Mashatu Game Reserve & Walking Safari May 2013
PART 1: JOHANNESBURG
Intercontinental Hotel – Oliver R Tambo Airport
Once more and again, Kathy and I made sure that we had our passports, braced ourselves for the TSA ‘scare-port’ treatment and plunged into the maelstrom of ultra long-distance travel, which would take us from Houston to Johannesburg in just about 24 hours total.
Flying this far this fast plays havoc with almost everybody’s sense of time and place. Our human bodies were just not designed to be suddenly transported over multiple time zones at 500+ mph.
Somewhat bleary-eyed and jetlagged, but happy to be back on terra rma, we were met by a smiling representative of the Intercontinental ORTI. It was hardly necessary – the hotel is less than a 3 minute walk from the customs exit – but it was a nice touch anyway.
Soon enough we were up in 7th oor room with (good security, need room key to access any specific floor), where a welcome hot bath and a change of clothes revived us somewhat. A very late dinner (several vegan side dishes in addition to an array of more standard fare) and not too much later we were fast asleep, totally exhausted from the two long back to back flights.
The first leg from Houston to Amsterdam was rather uncomfortable in an ancient 747-combi with very little leg room and less than comfortable seats. The movie selection was ho-hum, the food totally unremarkable, but there were some good music choices so we strapped on our noise-cancelling headphones (standard equipment on all flights taken by Fish Eagle Safaris personnel), fired up the Kindles and got to grips with the latest Reacher novel. Well at least I did; I am sure Kathleen had something a bit more substantial going.
Just after landing in Amsterdam a strong horse-manure smell wafted through the rear section of the plane, emanating from an open door between the main cabin and the cargo section. It turned out that there had been 15 horses on the plane with us, all the way from Houston. As I said to Kathy, I bet those horses had more leg room and better food than us.
We whiled away a couple of hours at the giant Schiphol Airport in Amsterdam with some overpriced coffee and Dutch apple-pie (not bad!), checked some e-mail and had to submit to yet another frisking from some rather over-zealous Dutch cousins of the TSA.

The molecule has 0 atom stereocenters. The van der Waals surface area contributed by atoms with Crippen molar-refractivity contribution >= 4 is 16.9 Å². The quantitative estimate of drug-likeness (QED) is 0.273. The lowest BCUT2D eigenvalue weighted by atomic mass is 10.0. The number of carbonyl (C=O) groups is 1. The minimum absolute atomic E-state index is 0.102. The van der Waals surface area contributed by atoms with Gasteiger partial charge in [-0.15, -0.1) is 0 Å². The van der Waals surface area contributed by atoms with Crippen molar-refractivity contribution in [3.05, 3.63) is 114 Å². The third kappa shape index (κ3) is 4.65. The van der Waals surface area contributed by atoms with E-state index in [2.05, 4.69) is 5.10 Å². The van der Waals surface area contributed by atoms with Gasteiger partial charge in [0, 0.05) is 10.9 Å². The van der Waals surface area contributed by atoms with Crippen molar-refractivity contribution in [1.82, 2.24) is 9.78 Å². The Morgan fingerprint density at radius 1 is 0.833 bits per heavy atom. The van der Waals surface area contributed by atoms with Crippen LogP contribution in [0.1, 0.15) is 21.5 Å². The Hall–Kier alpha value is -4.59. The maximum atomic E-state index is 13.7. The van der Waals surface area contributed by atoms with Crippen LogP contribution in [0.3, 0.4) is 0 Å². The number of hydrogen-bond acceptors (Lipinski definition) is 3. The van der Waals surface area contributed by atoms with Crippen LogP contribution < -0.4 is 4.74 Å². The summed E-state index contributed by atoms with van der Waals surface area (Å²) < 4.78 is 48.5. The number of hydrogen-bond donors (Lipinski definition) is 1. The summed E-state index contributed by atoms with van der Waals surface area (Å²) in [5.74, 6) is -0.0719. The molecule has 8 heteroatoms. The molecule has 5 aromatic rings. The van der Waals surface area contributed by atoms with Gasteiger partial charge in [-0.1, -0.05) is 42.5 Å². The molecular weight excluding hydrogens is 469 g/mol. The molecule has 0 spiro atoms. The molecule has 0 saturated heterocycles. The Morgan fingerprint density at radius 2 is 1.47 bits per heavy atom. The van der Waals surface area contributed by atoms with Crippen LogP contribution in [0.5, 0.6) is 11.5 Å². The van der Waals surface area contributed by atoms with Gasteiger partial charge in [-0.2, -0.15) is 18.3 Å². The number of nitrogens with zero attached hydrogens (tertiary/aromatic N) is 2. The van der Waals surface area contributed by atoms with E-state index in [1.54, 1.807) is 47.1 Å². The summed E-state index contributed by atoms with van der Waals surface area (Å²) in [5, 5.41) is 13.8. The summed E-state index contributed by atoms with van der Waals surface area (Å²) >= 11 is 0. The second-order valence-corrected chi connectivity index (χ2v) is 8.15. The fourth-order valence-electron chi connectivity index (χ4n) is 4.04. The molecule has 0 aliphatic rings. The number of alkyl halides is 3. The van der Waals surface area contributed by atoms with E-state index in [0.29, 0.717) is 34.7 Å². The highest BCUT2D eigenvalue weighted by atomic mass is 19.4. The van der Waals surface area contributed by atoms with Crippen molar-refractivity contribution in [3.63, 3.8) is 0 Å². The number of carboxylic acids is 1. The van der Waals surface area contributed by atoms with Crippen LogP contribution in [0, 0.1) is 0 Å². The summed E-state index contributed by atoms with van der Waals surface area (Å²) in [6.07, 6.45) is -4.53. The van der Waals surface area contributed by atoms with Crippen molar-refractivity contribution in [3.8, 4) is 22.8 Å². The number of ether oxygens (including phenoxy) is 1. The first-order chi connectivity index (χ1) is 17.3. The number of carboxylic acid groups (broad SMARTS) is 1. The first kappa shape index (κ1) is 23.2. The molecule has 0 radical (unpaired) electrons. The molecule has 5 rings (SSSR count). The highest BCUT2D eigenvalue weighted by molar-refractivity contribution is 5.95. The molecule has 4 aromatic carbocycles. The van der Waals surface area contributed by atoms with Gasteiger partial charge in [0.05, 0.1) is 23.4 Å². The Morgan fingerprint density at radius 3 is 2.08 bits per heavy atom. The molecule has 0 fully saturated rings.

Just after 9:00Pm the day after we had left Houston in the early afternoon, our feet touched African concrete. A longish walk to the immigration counter where formalities were dealt with quickly and efcient (no visa required, no silly forms to complete) and our luggage was on the carousel in a matter of minutes. All that was left was the brief walk over to the IC Hotel.
We slept solidly until after 7:00 on the morning of May 23, enjoyed a very tasty breakfast at the InterContinental’s exceptionally well-provisioned buffet breakfast. I took some exterior photographs of the hotel which is a little oasis of calm amidst the hustle and bustle of Africa’s largest airport.
We checked out a suite (impressive!), the spa, gym and pool area (nice!) as well as an executive room. Considering the high daily tariff for the room, the ‘standard’ deluxe rooms at the IC are on the small side. However what you are paying for here is mostly location and unquestionably it is #1 in Johannesburg in this respect. The hotel is almost ridiculously close to the international arrivals hall. Even so, the rooms are practically 100% soundproof and even during the very busy early morning take-off frenzy, we could not hear a single jet taking to the skies. Very impressive. The same can be said for the curtaining which turns the room into a pitch-black dark cavern any time of the day or night. Just what a jetlagged body needs. I quite liked the bath – just a good size – and there is a very amply proportioned shower as well, and a separate toilet with door. The room had a good quality TV, handy plug points, plenty of space for clothes & other stuff. Also the bed was super comfortable with some of the nicest, softest pillows we’ve ever come across. Kathy liked the espresso coffee maker and while we did not have much time to use it, the mini-bar was more than adequately stocked.